5 killed as ‘blood-sucking vampire’ scare lynchings prompt UN withdrawals in Malawi
Vigilante mobs have begun summarily executing people suspected of being “blood-sucking” vampires, leading the UN to recall several staff members from both the Phalombe and Mulanje districts of Southern Malawi. Five people have been killed since mid-September.
"While His Excellency President Arthur Peter Mutharika was attending the 72nd United Nations General Assembly (UNGA) in New York recently, he received reports of very distressing and agonizing allegations of blood-sucking incidents in some parts of the country," a statement from the office of the President of Malawi read, as cited by The Malawi Voice.
"The President also received reports of very disturbing instances of mob justice carried on persons suspected to be connected to the alleged blood-sucking incidents."
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Both belief in and a fear of witchcraft is still widespread in Malawi, which remains one of the world's poorest countries. Vigilante violence also gripped the country back in 2002 after a similar vampire scare.
“These districts have severely been affected by the ongoing stories of blood-sucking and possible existence of vampires,” the UN Department on Safety and Security (UNDSS) said in a security report on the Phalombe and Mulanje districts as cited by Reuters.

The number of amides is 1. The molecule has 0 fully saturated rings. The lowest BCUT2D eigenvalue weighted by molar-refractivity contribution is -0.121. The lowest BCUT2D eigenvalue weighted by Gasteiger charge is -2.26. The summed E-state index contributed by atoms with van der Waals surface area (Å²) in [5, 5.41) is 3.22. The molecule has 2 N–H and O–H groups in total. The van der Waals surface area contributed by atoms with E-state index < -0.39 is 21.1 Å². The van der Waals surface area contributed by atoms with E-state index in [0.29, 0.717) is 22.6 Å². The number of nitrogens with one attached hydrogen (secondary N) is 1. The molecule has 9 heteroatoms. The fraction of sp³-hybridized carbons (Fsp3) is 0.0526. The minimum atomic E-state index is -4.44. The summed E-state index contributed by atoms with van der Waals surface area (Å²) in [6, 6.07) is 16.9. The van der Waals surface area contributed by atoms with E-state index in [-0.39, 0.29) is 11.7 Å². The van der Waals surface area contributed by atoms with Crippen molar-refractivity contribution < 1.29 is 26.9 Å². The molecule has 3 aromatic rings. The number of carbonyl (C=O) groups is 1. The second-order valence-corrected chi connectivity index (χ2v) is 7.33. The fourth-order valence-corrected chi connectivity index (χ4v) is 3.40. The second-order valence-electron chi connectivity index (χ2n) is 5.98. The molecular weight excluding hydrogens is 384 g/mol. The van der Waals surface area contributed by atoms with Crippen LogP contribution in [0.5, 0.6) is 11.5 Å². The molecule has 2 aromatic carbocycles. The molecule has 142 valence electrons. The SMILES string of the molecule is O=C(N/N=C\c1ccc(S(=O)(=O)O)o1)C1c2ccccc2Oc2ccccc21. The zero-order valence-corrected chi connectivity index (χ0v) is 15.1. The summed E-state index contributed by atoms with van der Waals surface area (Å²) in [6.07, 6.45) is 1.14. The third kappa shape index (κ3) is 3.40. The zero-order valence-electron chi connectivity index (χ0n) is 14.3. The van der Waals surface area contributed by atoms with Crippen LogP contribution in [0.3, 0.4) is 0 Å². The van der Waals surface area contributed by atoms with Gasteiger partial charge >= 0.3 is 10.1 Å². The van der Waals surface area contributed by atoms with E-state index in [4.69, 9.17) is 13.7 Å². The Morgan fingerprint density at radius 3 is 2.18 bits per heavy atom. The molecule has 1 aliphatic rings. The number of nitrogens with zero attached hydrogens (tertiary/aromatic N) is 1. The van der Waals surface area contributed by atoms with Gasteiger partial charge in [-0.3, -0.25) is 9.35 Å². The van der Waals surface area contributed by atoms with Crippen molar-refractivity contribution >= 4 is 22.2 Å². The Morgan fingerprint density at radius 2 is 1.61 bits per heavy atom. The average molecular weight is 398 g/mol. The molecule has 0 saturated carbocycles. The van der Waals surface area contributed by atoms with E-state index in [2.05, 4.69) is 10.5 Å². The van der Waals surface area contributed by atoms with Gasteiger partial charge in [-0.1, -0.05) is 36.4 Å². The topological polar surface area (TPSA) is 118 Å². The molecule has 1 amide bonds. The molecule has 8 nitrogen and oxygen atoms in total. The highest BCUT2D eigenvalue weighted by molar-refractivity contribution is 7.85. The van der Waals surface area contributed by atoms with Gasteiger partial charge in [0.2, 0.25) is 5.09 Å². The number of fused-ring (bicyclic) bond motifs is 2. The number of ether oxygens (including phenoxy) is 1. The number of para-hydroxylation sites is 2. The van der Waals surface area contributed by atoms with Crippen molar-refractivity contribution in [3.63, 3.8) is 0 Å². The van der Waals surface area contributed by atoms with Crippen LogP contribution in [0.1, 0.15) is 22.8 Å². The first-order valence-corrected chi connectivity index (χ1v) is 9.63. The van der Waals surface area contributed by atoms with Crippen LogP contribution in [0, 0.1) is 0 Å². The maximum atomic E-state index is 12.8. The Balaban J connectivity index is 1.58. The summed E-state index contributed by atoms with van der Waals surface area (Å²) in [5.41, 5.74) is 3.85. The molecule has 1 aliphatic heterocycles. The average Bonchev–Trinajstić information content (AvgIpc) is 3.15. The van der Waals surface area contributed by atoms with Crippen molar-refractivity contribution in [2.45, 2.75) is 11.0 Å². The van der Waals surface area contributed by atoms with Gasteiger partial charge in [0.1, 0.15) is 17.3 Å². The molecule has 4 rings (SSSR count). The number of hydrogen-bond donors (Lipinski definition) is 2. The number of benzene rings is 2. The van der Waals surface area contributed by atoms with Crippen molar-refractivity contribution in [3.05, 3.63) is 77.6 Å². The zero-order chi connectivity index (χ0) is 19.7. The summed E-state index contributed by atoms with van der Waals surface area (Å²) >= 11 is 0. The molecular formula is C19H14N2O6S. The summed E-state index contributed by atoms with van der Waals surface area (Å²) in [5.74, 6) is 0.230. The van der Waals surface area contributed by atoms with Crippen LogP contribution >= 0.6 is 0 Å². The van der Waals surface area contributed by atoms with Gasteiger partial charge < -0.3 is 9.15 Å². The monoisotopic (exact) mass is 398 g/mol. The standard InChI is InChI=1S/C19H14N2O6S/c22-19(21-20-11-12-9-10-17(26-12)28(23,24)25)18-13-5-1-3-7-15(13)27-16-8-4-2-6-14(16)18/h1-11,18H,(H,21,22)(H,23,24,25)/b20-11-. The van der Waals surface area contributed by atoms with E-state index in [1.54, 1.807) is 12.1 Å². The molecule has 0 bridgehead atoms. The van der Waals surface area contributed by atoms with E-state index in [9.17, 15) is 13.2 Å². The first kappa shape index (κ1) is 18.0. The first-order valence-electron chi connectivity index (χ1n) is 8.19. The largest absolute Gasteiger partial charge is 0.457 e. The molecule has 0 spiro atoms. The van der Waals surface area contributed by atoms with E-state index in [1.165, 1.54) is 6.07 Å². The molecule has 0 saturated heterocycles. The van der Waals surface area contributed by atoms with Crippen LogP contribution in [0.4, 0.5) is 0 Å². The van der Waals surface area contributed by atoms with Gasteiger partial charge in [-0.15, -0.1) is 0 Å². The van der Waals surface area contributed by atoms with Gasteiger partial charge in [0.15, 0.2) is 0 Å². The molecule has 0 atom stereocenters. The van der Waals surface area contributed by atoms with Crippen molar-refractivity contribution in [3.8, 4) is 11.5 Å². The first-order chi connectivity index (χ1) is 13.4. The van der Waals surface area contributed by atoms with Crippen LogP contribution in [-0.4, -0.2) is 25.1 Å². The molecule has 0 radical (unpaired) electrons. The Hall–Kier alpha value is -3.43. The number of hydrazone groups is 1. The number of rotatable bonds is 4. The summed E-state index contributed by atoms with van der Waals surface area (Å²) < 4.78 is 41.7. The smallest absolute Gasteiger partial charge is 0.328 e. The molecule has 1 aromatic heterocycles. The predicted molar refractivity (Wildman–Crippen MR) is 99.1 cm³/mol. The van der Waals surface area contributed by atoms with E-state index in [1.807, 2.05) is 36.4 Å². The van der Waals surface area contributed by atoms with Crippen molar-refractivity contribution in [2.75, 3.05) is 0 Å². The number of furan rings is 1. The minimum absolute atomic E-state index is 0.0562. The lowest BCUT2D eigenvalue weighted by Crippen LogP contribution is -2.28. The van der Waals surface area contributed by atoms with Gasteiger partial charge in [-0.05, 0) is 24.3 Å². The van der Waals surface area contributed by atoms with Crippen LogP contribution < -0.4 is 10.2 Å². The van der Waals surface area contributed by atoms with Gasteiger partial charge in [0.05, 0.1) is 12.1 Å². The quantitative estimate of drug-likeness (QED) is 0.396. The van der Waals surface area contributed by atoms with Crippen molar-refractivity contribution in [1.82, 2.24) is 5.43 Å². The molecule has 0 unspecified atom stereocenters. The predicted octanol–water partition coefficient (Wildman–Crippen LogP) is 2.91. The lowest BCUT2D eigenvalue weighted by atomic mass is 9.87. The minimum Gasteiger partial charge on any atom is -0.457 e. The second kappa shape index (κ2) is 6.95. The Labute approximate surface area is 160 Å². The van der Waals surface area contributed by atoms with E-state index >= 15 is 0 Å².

“Some UN staff have relocated while others are still in the districts depending on locations of their operations,” acting UN Resident Coordinator Florence Rolle told Reuters in an emailed statement.
“UNDSS is continuing to monitor the situation closely to ensure all affected UN staff are back in the field as soon as possible,” Rolle added.
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It is unclear how many UN staff had been relocated as a result of the violence thus far.
The report recommended a “temporary suspension of UN activities in the area until the situation is normalized,” adding that the rumors allegedly began in neighboring Mozambique.
Meanwhile, the AFP previously reported a total of six fatalities in “vampire”-related violence in Marawi since mid-September.
Two people were beaten to death by a violent mob who "suspected the two (victims) of being blood suckers," said police spokesperson James Kadadzera, as cited by AFP.
"There is no evidence of blood-sucking and nobody has come to police to complain."